How does marine debris affect small businesses?

A significant amount of marine debris comes from land-based sources, with food and beverage single-use packaging making up a large part. Providing alternatives to disposable food packaging can help prevent marine debris and help restaurants and food service businesses save money. 

The NOAA Marine Debris Program supported a project to work with take-out food businesses in Santa Clara County, California, to identify opportunities to voluntarily reduce the use of commonly littered food and beverage packaging while reducing costs to the restaurants. These small, locally owned businesses made some incredible changes. Together, they: 

  • Eliminated over 1.4 million single-use disposable items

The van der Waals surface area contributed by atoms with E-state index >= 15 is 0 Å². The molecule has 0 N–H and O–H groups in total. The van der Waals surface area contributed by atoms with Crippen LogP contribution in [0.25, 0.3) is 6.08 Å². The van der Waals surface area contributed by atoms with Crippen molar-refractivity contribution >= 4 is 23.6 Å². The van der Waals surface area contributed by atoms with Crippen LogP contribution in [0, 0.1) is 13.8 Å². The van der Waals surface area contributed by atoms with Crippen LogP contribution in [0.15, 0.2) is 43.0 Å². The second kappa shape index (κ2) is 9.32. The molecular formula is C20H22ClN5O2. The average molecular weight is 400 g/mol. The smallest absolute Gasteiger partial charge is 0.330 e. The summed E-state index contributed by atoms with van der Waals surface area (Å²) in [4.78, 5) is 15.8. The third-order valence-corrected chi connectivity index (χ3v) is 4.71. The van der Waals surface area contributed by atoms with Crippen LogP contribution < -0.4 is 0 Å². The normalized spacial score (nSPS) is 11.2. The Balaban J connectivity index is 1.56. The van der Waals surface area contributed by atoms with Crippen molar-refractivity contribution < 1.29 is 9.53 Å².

• Prevented 24,265 pounds of waste, and
  • Saved an average of $6,000 a year. 

Consumers are ready to back these efforts as well. Another project supported by the NOAA Marine Debris Program found that 60% of people are willing to spend an extra $0.40 per meal to support plastic-free alternatives.

Learn how you can help to reduce food and beverage single-use packaging on our How to Help page.

How does the NOAA Marine Debris Program help?

In order to reduce the economic impacts of marine debris, the NOAA Marine Debris Program funds projects that benefit commercial and recreational fisheries, small businesses, and coastal communities by preventing marine debris from entering the marine environment in the first place and removing existing debris from shorelines and coastal areas. You can learn more about our prevention and removal projects on the Our Work page.